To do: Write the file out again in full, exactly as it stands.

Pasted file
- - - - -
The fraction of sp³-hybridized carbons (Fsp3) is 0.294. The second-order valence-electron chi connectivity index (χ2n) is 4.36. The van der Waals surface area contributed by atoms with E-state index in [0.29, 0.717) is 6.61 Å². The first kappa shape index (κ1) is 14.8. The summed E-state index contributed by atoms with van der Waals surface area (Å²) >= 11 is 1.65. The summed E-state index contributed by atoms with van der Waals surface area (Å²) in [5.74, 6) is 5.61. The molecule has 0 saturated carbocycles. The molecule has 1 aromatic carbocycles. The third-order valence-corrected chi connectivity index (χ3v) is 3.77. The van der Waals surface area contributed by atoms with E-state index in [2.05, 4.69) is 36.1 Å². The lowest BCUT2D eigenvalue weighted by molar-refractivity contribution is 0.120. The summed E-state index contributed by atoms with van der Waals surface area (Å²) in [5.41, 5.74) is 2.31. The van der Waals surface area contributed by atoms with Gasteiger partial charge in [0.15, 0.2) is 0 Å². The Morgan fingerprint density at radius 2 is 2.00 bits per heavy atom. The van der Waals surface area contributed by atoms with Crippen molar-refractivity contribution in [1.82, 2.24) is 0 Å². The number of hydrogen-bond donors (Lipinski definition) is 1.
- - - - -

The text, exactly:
The fraction of sp³-hybridized carbons (Fsp3) is 0.294. The second-order valence-electron chi connectivity index (χ2n) is 4.36. The van der Waals surface area contributed by atoms with E-state index in [0.29, 0.717) is 6.61 Å². The first kappa shape index (κ1) is 14.8. The summed E-state index contributed by atoms with van der Waals surface area (Å²) >= 11 is 1.65. The summed E-state index contributed by atoms with van der Waals surface area (Å²) in [5.74, 6) is 5.61. The molecule has 0 saturated carbocycles. The molecule has 1 aromatic carbocycles. The third-order valence-corrected chi connectivity index (χ3v) is 3.77. The van der Waals surface area contributed by atoms with E-state index in [2.05, 4.69) is 36.1 Å². The lowest BCUT2D eigenvalue weighted by molar-refractivity contribution is 0.120. The summed E-state index contributed by atoms with van der Waals surface area (Å²) in [5.41, 5.74) is 2.31. The van der Waals surface area contributed by atoms with Gasteiger partial charge in [0.15, 0.2) is 0 Å². The Morgan fingerprint density at radius 2 is 2.00 bits per heavy atom. The van der Waals surface area contributed by atoms with Crippen molar-refractivity contribution in [1.82, 2.24) is 0 Å². The number of hydrogen-bond donors (Lipinski definition) is 1.